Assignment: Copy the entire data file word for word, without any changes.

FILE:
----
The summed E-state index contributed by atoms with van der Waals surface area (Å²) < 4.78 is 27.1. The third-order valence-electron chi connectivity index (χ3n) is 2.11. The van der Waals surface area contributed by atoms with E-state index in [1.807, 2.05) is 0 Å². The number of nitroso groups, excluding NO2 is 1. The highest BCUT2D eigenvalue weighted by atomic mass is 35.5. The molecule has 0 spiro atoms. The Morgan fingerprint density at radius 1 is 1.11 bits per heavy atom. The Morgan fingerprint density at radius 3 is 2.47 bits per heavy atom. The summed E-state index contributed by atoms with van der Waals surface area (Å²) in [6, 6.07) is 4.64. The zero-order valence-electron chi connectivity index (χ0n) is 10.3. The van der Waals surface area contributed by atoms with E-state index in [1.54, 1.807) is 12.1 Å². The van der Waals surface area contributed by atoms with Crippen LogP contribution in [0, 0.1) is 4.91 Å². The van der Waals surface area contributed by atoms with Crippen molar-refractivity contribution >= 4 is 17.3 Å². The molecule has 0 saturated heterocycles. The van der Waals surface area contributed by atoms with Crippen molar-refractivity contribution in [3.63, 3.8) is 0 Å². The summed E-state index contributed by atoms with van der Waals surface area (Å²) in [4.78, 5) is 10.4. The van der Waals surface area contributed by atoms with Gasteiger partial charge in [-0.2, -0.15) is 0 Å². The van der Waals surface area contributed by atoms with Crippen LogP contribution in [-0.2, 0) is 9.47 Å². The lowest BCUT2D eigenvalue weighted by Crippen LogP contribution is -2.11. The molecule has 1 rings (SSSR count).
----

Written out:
The summed E-state index contributed by atoms with van der Waals surface area (Å²) < 4.78 is 27.1. The third-order valence-electron chi connectivity index (χ3n) is 2.11. The van der Waals surface area contributed by atoms with E-state index in [1.807, 2.05) is 0 Å². The number of nitroso groups, excluding NO2 is 1. The highest BCUT2D eigenvalue weighted by atomic mass is 35.5. The molecule has 0 spiro atoms. The Morgan fingerprint density at radius 1 is 1.11 bits per heavy atom. The Morgan fingerprint density at radius 3 is 2.47 bits per heavy atom. The summed E-state index contributed by atoms with van der Waals surface area (Å²) in [6, 6.07) is 4.64. The zero-order valence-electron chi connectivity index (χ0n) is 10.3. The van der Waals surface area contributed by atoms with E-state index in [1.54, 1.807) is 12.1 Å². The van der Waals surface area contributed by atoms with Crippen LogP contribution in [0, 0.1) is 4.91 Å². The van der Waals surface area contributed by atoms with Crippen molar-refractivity contribution >= 4 is 17.3 Å². The molecule has 0 saturated heterocycles. The van der Waals surface area contributed by atoms with Crippen molar-refractivity contribution in [3.63, 3.8) is 0 Å². The summed E-state index contributed by atoms with van der Waals surface area (Å²) in [4.78, 5) is 10.4. The van der Waals surface area contributed by atoms with Gasteiger partial charge in [-0.2, -0.15) is 0 Å². The van der Waals surface area contributed by atoms with Crippen LogP contribution in [-0.2, 0) is 9.47 Å². The lowest BCUT2D eigenvalue weighted by Crippen LogP contribution is -2.11. The molecule has 1 rings (SSSR count).